Civic life in Classical times centred around the city's main square - to the Greeks it was known as the Agora, the Romans called it the Forum. Cyrene has both, a marvellous Agora and a huge colonnaded Forum. Built originally as a gymnasium by the Greeks in the 2nd C BC and known as the Ptolemaion, the Forum housed a civil court and a temple in the space where athletes had competed for sporting glory and the open spaces were used for public meetings. The gymnasium's columns and handsome porticoes still stand but little remains of the Roman additions.
A long covered passage, the Stoa, extended from the south-west corner of the Ptolemaion. It was lined with massive columns carved with images of the heroes Hercules and Hermes - you can still make out the shape of their bodies though time has completey eroded their faces.
Drama, dance and music were an important aspect of Classical life, and there are two small theatres near the gymnasium, both in fine condition.
As well as the foundations of a row of shops and some temples there are several houses in this area and, before moving on to the Agora, there are two you definitely should see. Both have wonderful mosaic pavements in situ. Those in the House of Jason Magnus (High Priest of the Temple of Apollo during the 2nd century) include splendid geometric panels in various coloured marble and - under cover - a fine classical Four Seasons. Two centuries later Christianity had come to Cyrene, and mosaic angels feature on the floor of the House of Hesychius together with a prayer.
Befitting his position as the most important of all the Greek gods, Cyrene's Temple of Zeus is both the largest and, thanks to the diligent efforts of Italian archaeologists who have worked on the site for decades, now the most complete of all the excavated structures in the city. It stands well away from most of the other excavations, high on a flattened area above the rest of the city, surrounded by pine trees, the very model of a Greek temple built in the classical proportions of 8 columns on the short sides and 17 on the long. Standing on its own and so beautifully proportioned, you don't quite realize just how big it is - it's actually bigger than the much more famous Parthenon of Athens and the Temple of Zeus at Olympus.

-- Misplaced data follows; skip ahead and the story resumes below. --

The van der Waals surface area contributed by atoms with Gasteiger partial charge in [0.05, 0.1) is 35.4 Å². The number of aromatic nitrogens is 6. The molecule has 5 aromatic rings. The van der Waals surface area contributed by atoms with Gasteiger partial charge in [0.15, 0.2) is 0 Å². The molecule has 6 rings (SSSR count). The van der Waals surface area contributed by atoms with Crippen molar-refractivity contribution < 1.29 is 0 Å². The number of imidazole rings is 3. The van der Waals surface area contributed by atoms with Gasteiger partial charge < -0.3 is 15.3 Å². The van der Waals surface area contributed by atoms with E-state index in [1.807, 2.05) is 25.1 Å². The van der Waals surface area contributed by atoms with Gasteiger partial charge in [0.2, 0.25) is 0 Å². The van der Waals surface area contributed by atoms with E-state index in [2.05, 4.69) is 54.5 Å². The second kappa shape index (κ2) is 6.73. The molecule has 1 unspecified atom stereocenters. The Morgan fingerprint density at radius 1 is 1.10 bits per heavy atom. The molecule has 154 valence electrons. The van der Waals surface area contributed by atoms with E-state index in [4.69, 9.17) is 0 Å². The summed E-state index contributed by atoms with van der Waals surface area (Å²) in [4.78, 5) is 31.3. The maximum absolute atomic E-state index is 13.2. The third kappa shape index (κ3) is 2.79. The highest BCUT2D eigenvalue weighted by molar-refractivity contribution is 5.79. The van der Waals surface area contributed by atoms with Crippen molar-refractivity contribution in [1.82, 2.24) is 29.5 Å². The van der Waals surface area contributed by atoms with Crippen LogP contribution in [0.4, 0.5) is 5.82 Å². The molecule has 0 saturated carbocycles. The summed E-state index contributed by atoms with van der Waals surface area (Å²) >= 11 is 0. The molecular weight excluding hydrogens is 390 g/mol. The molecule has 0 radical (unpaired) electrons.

The temple, first raised in the 4th Century BC, was dedicated to Zeus under the Greeks, then Jupiter when the city came under Roman rule. Rebuilt by the Emperor Hadrian in 120AD after the destructive Jewish revolt of 115AD, it was to fall again in the great earthquake of 365AD. By this time, Christianity had replaced the old gods and there was to be no rebuilding of the sanctuary the city's Christian inhabitants regarded as a "den of demons".
The current restoration begain in the 1950s and continues. Most of the sandstone Doric columns have been restored and/or replaced along with the large sections of the entablature and the inner cella . The bases of the statues, including the massive statue of Zeus that dominated the temple can still be seen.
It's a wonderful site, both imposing and very peaceful. The huge banks of of black clouds that rolled in whilst we were there added great drama to the scene, draining the columns of all their colour and throwing them into stark relief against the lowering sky. Skies like that would surely have struck fear into the hearts of those who sought to appease the gods.